It is 8 December 2018, and the first world premiere in eight years at the Vienna State Opera creates great attention in the press. The Austrian composer Johannes Maria Staud (born 1974) and the Dresden-born poet Durs Grünbein (born 1962) have created a politically-charged opera which warns of a Europe drifting to the right. The duo, who have already worked together on two operas and a monodrama, searched for “contemporary material that shows the insecurity of society,” and were inspired by the works of Joseph Conrad, H.P. Lovecraft, Algernon Blackwood and T.S. Eliot.
The libretto and score for Die Weiden were written in parallel, developed through constant communication. The story, rich in metaphor, is built around a young couple’s journey down a river. Peter (Tomasz Konieczny), an artist, wants to show the philosopher Lea (Rachel Frenkel) his home. For her, this expedition is also a search for traces of her family history, as her ancestors were displaced from this region. Whilst at first the pair enjoy the bliss of love, this is increasingly disturbed by threatening forms seen in the landscape. Nightmarish encounters tip the story into the surreal and hallucinatory. Carp-like creatures appear; beings who were once human and are now just part of the masses, robbed of their own opinions and power to decide for themselves. In Andrea Moses’ production, people increasingly take on the characteristics of carp, with impressive face masks – as fascinating as they are repellent – bringing this process to life before our eyes.
This metamorphosis is echoed in the music, with the singer’s voices coloured with water sounds. For this, Johannes Maria Staud masterfully uses live electronic techniques: “those are phenomena such as Granular Synthesis, Convolution or Resonance Filtering. The voices receive a tail, somewhat noisy, that unfurls electronically.” The great river flowing through Europe separates and comes together again and forms the basis of the opera’s shimmering tone colours – as well as its central motif. “That was about generating the sound of water without working with actual recordings of water,” explains the composer. The opera is divided into six scenes, four passages, a prologue, overture and an interlude; its vocal writing demands a whole spectrum of singing styles from the performers; and an actor playing a composer and actress playing a TV reporter move the action along. The four instrumental passages are each based on a solo instrument, around which live electronics are built. The tuba, contrabass clarinet, double bass and bassoon are submerged in the orchestral sound which plays with various water associations, made apparent through video projections of stormy river landscapes and willow branches swaying in the wind.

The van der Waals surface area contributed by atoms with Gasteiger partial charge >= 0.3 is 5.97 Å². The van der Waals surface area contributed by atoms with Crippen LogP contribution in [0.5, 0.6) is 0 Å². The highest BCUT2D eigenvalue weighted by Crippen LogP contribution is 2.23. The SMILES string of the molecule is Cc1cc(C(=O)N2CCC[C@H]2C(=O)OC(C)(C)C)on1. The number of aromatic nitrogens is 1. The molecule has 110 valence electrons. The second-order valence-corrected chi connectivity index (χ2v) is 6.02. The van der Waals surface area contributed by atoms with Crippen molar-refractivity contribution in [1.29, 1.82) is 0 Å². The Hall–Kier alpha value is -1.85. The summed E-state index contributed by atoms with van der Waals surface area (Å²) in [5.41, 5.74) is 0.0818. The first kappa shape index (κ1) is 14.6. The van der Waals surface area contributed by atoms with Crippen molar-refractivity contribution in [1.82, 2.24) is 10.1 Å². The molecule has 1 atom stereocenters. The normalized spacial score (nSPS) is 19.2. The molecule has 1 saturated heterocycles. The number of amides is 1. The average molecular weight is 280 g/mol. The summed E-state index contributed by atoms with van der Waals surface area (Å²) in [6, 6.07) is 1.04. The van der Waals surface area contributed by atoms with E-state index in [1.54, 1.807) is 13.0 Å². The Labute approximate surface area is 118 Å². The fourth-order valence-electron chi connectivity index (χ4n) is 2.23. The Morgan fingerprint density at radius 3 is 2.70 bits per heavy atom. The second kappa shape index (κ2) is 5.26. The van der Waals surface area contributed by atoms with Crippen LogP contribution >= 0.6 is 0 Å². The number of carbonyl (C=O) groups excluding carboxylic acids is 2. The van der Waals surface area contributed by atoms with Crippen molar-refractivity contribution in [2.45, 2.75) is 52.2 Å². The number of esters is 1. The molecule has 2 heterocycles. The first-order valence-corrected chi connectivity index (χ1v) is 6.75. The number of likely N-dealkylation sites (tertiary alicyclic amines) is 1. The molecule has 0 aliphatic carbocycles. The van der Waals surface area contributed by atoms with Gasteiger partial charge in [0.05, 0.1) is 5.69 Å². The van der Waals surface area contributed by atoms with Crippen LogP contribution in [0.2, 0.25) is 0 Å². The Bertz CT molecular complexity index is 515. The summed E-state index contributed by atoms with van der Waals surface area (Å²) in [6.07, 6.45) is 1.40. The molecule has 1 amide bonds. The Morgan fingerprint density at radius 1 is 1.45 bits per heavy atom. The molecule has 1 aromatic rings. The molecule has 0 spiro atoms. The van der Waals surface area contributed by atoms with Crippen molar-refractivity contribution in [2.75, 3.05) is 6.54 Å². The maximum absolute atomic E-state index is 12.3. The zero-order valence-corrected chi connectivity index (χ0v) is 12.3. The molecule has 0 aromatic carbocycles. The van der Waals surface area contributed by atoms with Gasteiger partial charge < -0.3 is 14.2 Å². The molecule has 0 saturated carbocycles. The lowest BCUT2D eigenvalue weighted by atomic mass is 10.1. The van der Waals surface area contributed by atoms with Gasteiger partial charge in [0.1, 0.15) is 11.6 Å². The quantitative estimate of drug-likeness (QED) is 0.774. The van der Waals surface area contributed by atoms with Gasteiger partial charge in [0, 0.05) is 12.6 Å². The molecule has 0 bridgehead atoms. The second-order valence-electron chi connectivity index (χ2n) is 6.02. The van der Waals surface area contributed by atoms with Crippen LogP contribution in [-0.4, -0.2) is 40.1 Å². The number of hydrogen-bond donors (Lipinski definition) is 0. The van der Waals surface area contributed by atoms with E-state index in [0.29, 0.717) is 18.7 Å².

The astonishingly large-scale ensemble, including choir, orchestra (with a vast percussion section), tape and live electronics, 18 singing and speaking roles – many of which are minor roles – creates a panopticon rich in variety. Powerful orchestral passages are placed alongside spoken passages; musical borrowings from light music accompanying a dance troupe are heard next to intimate electronic sounds in which one can almost hear mosquitoes in the meadows. Johannes Maria Staud already worked with this juxtaposition of contradictory material in his 2017 orchestral work Stromab. The diversity of the music is also echoed in the various levels of the libretto, as well as the love story and Lea’s confrontation with her own family history, which comes to a head in an imagined meeting with the victims of the death marches of Hungarian Jewish forced labourers in 1945. There is the constant threat to civil society posed by the darkness and populism through demagogues who aim to manipulate the masses.
The connection between plot and music is made explicit in the opera, not least through the figure of the composer (Udo Samel), tellingly named Krachmeyer: “the composer cannot sing, but rather speaks of the sound of home and of cultural purity – things that, for me, do not work, but I would gladly discuss with him. For me, he is an unlikeable but simultaneously highly enticing and manipulative figure.”
At this opera house, rich in tradition, conductor Ingo Metzmacher succeeds in leading the Orchestra of the Vienna State Opera in a multi-faceted performance rich in variety that arises from the tension between “lyrical introspection and dramatic intensity.” (Staud)
Marie-Therese Rudolph (for our print magazine, published in spring 2019)
Translation: Samuel Johnstone
Additional performance dates at Wiener Staatsoper: 7, 9 and 12/11/2019